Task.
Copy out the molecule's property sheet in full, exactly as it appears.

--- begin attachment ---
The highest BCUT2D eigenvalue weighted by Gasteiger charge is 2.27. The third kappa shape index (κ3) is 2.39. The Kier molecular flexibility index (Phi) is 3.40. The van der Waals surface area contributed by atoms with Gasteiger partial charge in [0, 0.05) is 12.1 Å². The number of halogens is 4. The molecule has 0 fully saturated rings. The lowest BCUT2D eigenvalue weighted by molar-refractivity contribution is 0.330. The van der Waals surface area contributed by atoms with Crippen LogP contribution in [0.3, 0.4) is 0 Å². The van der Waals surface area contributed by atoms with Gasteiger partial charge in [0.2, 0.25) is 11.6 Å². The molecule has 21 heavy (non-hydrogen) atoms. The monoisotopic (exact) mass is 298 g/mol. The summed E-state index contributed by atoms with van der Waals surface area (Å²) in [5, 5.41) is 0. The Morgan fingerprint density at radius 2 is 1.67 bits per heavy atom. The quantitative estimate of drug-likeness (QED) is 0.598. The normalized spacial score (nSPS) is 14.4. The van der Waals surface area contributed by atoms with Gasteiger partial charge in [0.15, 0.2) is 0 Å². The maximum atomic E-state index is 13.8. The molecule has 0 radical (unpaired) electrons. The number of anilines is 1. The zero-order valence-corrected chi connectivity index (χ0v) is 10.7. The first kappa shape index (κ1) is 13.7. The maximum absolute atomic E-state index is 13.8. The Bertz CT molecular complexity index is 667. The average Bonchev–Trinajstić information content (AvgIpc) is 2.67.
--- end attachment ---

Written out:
The highest BCUT2D eigenvalue weighted by Gasteiger charge is 2.27. The third kappa shape index (κ3) is 2.39. The Kier molecular flexibility index (Phi) is 3.40. The van der Waals surface area contributed by atoms with Gasteiger partial charge in [0, 0.05) is 12.1 Å². The number of halogens is 4. The molecule has 0 fully saturated rings. The lowest BCUT2D eigenvalue weighted by molar-refractivity contribution is 0.330. The van der Waals surface area contributed by atoms with Crippen LogP contribution in [0.3, 0.4) is 0 Å². The van der Waals surface area contributed by atoms with Gasteiger partial charge in [0.2, 0.25) is 11.6 Å². The molecule has 21 heavy (non-hydrogen) atoms. The monoisotopic (exact) mass is 298 g/mol. The summed E-state index contributed by atoms with van der Waals surface area (Å²) in [5, 5.41) is 0. The Morgan fingerprint density at radius 2 is 1.67 bits per heavy atom. The quantitative estimate of drug-likeness (QED) is 0.598. The normalized spacial score (nSPS) is 14.4. The van der Waals surface area contributed by atoms with Gasteiger partial charge in [0.15, 0.2) is 0 Å². The maximum atomic E-state index is 13.8. The molecule has 0 radical (unpaired) electrons. The number of anilines is 1. The zero-order valence-corrected chi connectivity index (χ0v) is 10.7. The first kappa shape index (κ1) is 13.7. The maximum absolute atomic E-state index is 13.8. The Bertz CT molecular complexity index is 667. The average Bonchev–Trinajstić information content (AvgIpc) is 2.67.